Posted on April 24, 2016 by Ariana Brocious
Sarah Sortum grew up near Taylor, Nebraska, on her family’s cattle ranch in the Sandhills, the descendant of homesteaders. Her family continues to operate on the same property, running their own cattle, custom grazing operations for others, and Calamus Outfitters, a nature-based tourism operation.
Posted on February 16, 2016 by Brian Seifferlein
Where Nebraska was once covered by grassland, most of the land is now used for agriculture. The loss of prairie causes problems for native species and on marginal land it can create issues with erosion and water quality. Conservationists are working to rebuild parts of the prairie in the Midwest.
Posted on January 20, 2015 by Ariana Brocious
Water loss through porous canals and ditches has always been an issue for irrigators, so districts and farmers alike have lined or sealed the waterways to reduce loss. “We can’t afford to lose a whole lot of water out of the canal,” Busch said, but “sealing a canal is a catch-22 because that water that comes out of them canals does replenish our groundwater system.”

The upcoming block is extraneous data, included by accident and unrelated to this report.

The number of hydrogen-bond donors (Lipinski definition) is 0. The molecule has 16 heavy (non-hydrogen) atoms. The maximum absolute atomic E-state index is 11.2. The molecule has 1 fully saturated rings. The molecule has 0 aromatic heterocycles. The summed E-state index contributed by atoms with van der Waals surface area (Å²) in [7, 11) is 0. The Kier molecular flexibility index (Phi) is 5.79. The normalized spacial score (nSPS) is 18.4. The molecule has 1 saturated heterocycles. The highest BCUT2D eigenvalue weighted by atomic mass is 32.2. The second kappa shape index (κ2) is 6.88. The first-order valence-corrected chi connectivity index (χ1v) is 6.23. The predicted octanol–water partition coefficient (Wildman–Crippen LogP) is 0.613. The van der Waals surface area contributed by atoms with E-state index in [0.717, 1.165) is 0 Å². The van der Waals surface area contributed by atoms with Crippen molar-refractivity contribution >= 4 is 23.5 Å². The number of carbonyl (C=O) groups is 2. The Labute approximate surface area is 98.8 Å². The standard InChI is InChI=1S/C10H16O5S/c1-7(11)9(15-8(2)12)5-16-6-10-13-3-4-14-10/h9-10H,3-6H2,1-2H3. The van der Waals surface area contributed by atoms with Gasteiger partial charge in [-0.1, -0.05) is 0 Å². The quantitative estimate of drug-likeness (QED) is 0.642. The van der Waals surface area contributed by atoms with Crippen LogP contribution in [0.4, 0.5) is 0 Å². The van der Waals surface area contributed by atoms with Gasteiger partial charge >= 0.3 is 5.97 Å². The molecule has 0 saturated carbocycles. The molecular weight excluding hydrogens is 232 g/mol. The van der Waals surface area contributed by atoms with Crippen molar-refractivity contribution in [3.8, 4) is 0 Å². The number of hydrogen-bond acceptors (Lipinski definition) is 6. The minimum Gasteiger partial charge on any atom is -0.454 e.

Posted on November 13, 2014 by Joe Arneson
In the early 1900s in the arid West, C. W. McConaughy recognized the discontinuity between high river flows in the spring and low flows in the middle of summer, when farmers needed water most. McConaughy, a grain merchant and mayor of Holdrege, Nebraska, developed the idea of supplemental irrigation.
Posted on May 13, 2013 by Sierra Harris
Across the semi-arid landscape of the Nebraska Sandhills, ranchers have utilized the power of wind since the settlement period more than a century ago. Windmills are used to pump groundwater from the underlying aquifer to the surface where it is stored in stock tanks for livestock.